When you think of a movement, you think of protests and petitions. However, Carlsbad High junior Lehua Plaza combines her opinions about with her art.
“My favorite thing is probably freedom of expression and creativity,” Plaza said. “Obviously there are things that are socially unacceptable to do, but in art you can take those socially unacceptable things and put a message into them and make people think.”
Currently, Plaza is working on a piece of an iris blooming out of a syringe to submit to AP Art.
“It’s meant to say that we cover up nasty things, like the death penalty, with flowery words,” Plaza said. “I’ll see all these political discussions and controversial things and think wow that’s a good idea-I can make people think about this because there are some things that are not better left unspoken.”
Along with expressing her opinion, Plaza enjoys sharing her family’s Hawaiian background within her artwork too.
“I’ve been researching the sovereignty of the Hawaiian nation and I want to do art about that in the future,” Plaza said.”Ever since I was born my mom and my dad would take my sister and I to the big island every two years and just really immerse ourselves in Hawaiian culture.”
Although Plaza has passion for her art, she has a different career in mind for the future.
“I do art to get a message across as a side project because I want to be a teacher when I grow up,” Plaza said. “I want to be an elementary speech therapist. It runs in my family.”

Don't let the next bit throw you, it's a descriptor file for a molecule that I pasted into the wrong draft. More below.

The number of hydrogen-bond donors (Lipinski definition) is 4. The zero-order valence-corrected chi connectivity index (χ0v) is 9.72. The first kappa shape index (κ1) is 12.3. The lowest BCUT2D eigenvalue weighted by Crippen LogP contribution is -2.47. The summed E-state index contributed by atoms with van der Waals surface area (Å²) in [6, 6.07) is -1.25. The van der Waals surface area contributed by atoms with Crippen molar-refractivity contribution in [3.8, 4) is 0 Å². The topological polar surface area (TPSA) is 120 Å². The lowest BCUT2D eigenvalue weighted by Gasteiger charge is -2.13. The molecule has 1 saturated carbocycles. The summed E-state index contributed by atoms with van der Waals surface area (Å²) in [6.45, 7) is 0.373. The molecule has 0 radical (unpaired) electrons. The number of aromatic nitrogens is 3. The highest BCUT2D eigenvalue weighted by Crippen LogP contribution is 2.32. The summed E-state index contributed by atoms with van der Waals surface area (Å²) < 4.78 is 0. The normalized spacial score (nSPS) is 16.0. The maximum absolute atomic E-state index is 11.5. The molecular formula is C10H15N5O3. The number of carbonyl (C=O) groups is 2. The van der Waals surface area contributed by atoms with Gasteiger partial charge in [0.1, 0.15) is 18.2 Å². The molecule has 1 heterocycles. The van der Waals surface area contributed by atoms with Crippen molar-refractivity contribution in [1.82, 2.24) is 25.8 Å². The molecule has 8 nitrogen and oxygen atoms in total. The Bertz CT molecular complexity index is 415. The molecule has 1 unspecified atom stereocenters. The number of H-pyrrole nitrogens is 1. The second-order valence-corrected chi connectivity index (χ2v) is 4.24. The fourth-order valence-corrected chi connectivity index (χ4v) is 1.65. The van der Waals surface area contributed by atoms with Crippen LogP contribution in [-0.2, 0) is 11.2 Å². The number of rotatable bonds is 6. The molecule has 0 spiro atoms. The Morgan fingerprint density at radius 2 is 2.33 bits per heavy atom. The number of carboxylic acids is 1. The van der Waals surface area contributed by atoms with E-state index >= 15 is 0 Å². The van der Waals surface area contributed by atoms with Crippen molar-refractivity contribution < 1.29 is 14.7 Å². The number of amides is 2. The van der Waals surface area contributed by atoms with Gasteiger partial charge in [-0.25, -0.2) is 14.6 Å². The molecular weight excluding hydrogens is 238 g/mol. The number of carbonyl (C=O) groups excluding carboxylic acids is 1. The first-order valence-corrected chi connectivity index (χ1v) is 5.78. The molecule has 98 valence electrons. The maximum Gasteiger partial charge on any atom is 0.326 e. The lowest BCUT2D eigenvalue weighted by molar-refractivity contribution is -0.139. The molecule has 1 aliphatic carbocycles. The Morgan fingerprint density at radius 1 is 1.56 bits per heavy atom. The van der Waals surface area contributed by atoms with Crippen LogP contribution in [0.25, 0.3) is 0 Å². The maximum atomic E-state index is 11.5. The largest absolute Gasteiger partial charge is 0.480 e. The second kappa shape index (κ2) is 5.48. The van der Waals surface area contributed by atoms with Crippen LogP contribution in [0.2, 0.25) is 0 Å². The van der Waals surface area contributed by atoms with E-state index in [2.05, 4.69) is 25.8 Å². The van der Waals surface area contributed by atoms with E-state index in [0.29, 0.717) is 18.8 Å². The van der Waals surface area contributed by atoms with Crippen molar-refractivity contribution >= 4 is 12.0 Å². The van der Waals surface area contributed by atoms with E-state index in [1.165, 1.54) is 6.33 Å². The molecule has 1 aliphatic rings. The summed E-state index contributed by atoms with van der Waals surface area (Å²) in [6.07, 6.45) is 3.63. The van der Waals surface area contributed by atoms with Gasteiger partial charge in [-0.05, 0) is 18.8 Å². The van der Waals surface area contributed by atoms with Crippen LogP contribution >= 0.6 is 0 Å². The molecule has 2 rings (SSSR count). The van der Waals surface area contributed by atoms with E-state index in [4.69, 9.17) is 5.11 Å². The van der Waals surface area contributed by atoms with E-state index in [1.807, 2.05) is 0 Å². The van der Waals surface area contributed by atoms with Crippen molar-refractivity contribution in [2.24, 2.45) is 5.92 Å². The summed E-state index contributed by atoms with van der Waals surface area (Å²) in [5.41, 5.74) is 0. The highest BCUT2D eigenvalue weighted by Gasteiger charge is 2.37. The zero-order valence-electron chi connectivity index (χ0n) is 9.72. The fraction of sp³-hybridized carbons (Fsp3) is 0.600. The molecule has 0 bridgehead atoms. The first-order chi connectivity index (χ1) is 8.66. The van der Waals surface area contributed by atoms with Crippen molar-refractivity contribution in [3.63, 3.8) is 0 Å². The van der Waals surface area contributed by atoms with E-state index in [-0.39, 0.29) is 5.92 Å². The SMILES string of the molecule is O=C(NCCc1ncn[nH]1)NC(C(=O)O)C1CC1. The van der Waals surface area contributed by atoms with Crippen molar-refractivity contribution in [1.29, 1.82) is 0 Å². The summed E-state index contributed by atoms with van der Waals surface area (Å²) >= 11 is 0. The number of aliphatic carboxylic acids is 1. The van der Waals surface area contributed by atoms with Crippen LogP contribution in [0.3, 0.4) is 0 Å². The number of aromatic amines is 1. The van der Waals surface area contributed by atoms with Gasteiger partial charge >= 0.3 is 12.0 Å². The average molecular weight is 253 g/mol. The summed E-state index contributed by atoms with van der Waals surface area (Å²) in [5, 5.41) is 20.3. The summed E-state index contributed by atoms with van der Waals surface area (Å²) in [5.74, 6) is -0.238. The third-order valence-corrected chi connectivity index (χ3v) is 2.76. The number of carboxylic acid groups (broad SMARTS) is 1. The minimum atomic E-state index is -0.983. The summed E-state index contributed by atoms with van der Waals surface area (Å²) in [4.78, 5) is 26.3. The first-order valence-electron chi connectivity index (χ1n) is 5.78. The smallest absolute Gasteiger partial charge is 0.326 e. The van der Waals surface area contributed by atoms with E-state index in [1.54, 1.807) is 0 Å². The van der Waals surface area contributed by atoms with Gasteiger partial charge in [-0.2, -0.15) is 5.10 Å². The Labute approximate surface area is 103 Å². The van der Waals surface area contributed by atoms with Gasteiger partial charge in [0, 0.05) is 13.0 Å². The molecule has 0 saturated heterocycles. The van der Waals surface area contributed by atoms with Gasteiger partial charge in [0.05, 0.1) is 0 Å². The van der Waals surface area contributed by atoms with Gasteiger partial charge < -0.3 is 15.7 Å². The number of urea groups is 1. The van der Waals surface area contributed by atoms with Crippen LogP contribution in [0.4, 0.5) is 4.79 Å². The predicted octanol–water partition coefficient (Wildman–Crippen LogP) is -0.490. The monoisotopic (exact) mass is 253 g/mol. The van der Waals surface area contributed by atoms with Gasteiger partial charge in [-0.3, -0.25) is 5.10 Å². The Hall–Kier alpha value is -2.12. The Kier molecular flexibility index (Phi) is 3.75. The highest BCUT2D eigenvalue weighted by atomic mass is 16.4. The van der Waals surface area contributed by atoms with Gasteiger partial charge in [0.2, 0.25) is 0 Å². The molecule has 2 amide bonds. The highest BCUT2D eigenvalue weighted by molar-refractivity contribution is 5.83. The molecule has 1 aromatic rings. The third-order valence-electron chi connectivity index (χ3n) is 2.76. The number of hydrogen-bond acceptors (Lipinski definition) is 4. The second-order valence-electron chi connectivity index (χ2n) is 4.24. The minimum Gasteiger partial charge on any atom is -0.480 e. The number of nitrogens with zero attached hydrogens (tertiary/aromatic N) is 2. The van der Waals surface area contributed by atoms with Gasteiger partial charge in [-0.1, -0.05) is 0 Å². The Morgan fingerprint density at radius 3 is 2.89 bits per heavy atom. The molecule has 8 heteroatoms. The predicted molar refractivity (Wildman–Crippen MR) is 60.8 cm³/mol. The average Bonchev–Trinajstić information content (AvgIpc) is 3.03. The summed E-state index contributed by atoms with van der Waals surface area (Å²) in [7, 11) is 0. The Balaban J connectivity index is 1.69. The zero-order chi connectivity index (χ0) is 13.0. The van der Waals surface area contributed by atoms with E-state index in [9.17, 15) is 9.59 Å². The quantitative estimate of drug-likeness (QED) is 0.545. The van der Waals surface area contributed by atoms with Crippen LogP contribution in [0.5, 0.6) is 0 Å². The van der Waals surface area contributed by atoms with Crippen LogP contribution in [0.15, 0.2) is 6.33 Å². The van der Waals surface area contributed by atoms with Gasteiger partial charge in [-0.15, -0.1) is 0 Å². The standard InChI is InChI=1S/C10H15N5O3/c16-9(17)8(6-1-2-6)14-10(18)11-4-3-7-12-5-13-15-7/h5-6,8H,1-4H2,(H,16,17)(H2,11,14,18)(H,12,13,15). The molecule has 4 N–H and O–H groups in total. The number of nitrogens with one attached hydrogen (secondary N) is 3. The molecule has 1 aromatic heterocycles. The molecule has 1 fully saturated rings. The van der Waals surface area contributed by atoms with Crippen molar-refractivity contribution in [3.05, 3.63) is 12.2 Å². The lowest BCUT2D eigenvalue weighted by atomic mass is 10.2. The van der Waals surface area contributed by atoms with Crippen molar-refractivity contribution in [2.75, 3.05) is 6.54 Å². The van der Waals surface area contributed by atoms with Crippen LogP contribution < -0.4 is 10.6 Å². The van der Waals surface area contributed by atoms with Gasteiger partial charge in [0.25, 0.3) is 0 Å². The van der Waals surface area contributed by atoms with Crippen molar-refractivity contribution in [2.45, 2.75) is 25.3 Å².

Since Plaza grew up with many speech therapists in her family, she plans to build off their traditional practices and integrate her own method.
“I plan on bringing my experience with ASL and use that to interact with the deaf community, because I know there are deaf children and their parents say will you help our kid with speech therapy,” Plaza said. “I know a lot of people have had bad experiences with speech therapists, so I wanna be the ‘go to’ for the deaf population.”
Until then, Lehua savors her time as a high school student through reading and playing video games with her sister.
“My sister and I play a variety of video games such as Mario, and Little Big World,” Plaza said. “Occasionally, I’ll put on the mic and tell a couple of guys you need to play better, you have teammates who are relying on you and they’ll be like ‘woah you’re a girl’ and I respond with, ‘yes I’m a girl and I’m beating you.'”
Adding on to Lehua’s artistic list of talents, she follows her mothers footsteps in Hula, the traditional Hawaiian dance.
“It’s like any dancing, I just think this one has a little bit more spiritual and cultural meaning to it so you have to learn to express that too,” Plaza said. “It’s an art that’s been passed down for generations-I love it.”
Lehua embraces her culture in many aspects, and will continue to do so.
“My mom makes some pretty good Haupia pie–it’s a hawaiian coconut dessert,” Plaza said.”Hawaiian culture is really deeply engrained in our family. I don’t think I could get rid of it if I tried.”